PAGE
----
As our loved ones grow older, they can become less steady on their feet, increasingly forgetful and progressively frail. This can make living alone a risk to their safety and cause tremendous stress and worry for family and friends. Of course, we all want our loved ones to continue to live independently in their own homes, as much as they most definitely do. So how can we help to keep them safe at home? We’ve put together 10 ways to make a home safer for an elderly person to give you some ideas and help you to get some peace of mind.
Before you make any changes or install any new equipment, it is very important that you discuss everything with your loved one and involve them in any decisions. Not everything in the list below may be suitable or necessary for your loved one, so be sure to address their unique needs.
1. Make gripping and handling items in the kitchen easier with specialist aids such as kettle tippers, jar, bottle and tin openers, two handled cups, wide-handled cutlery, lighter plates & bowls, kitchen trolleys and non-slip mats.
2. Install automatic stove shut off devices to prevent fires and specialist taps or tap shut off devices to prevent flooding.
3. Avoid trips and falls by securing electrical wires to walls, sticking down rugs with double-sided tape or removing them completely, rearrange furniture so that there is enough room to manoeuvre around.
4. Check that there is adequate lighting around the home and place a lamp next to the bed and any frequented seat in the living room, this will help to avoid potentially hazardous walks over to a light switch in the dark. Ensure that there is a torch in these areas too, in case of a power cut.
5. Prevent slips and falls in the bathroom by placing non-slip mats next to the bath or shower and near toilets and sinks. If your loved one has difficulty bending down or sitting on low surfaces, you can fit a raised toilet seat. A shower chair and/or bath bench may considerably help with bathing. Most importantly, fit grab rails so that your loved one can support themselves when it is wet and when they are standing up.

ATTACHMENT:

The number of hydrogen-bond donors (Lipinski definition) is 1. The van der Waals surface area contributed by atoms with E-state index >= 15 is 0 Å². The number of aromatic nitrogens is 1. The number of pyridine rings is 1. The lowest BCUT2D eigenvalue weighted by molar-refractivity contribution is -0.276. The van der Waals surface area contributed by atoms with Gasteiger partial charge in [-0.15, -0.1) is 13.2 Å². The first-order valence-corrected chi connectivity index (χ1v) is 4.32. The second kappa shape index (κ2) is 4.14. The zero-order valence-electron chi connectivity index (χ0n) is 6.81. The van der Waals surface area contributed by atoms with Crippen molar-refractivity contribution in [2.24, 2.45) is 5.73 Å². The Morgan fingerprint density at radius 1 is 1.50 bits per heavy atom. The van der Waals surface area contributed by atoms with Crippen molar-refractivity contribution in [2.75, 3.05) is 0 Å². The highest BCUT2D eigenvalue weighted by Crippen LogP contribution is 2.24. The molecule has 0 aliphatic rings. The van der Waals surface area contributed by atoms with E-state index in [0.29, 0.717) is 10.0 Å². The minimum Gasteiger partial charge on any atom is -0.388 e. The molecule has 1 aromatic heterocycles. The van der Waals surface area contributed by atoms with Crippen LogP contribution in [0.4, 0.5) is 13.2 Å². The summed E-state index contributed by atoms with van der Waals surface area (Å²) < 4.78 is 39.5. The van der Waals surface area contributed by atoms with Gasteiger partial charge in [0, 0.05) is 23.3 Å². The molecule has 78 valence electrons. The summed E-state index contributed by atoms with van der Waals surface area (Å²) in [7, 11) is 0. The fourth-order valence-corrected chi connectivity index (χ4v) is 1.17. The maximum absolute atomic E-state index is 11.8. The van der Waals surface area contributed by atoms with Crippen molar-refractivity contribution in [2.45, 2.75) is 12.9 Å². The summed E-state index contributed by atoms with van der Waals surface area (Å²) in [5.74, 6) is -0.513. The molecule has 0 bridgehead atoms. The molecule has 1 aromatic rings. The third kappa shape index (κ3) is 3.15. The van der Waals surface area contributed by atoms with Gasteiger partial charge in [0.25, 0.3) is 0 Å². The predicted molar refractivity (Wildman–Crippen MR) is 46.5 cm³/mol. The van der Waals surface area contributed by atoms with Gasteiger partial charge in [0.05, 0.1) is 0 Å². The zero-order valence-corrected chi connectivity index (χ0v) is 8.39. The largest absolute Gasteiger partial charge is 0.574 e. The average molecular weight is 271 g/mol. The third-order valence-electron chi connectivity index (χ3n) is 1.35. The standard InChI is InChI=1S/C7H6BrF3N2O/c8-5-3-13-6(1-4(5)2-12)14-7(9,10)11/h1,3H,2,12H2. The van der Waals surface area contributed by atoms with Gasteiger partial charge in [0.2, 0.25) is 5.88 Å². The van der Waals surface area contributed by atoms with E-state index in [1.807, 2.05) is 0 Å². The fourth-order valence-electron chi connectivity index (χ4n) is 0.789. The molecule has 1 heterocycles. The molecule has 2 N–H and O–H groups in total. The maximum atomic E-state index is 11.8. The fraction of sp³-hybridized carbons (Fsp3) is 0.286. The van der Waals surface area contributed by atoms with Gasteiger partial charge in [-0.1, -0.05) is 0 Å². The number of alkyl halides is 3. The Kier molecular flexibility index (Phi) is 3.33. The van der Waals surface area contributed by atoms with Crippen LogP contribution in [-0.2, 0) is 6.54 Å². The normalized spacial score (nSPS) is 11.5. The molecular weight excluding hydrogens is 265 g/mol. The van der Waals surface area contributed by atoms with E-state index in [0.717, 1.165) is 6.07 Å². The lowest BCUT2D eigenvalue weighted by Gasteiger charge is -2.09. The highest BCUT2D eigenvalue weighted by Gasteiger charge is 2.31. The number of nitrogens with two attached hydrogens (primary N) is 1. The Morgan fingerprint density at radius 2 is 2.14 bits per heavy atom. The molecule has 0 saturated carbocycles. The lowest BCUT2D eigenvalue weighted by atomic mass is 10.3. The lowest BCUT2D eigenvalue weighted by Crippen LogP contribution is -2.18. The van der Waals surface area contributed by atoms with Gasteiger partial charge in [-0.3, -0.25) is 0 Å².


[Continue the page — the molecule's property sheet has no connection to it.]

6. Have a stair lift installed to prevent falls down the stairs and make it easier for a loved one with decreased mobility to get upstairs. If you choose not to opt for a stair lift, ensure that hand rails are fitted on both sides of the stairs.
7. Ensure that all furniture is stable and safe. Fix wobbly chair and table legs and cover any sharp edges or corners to avoid injury in the event of a fall.
8. Place phones in accessible places so that your loved one can easily call for help in an emergency. Phones with large buttons are ideal for people with deteriorating eyesight.
9. Fix cracked or broken paving slabs and steps outside and around your loved one’s home. Ensure that trees, plants and hedges are trimmed back away from any walkways. Install adequate lighting where needed and treat or remove any surfaces that become slippery when wet.
10. Use a home monitoring system like TextCare, to alert you about anything out of the ordinary such as no movement or a detected fall. Home monitoring systems can help to give families peace of mind that their loved ones are following their normal daily routines and ensure that help will be there if they need it.
Your loved one may be eligible to receive some of the above home adaptations free of charge by contacting your local social services department for a needs assessment.
Click here to find your local department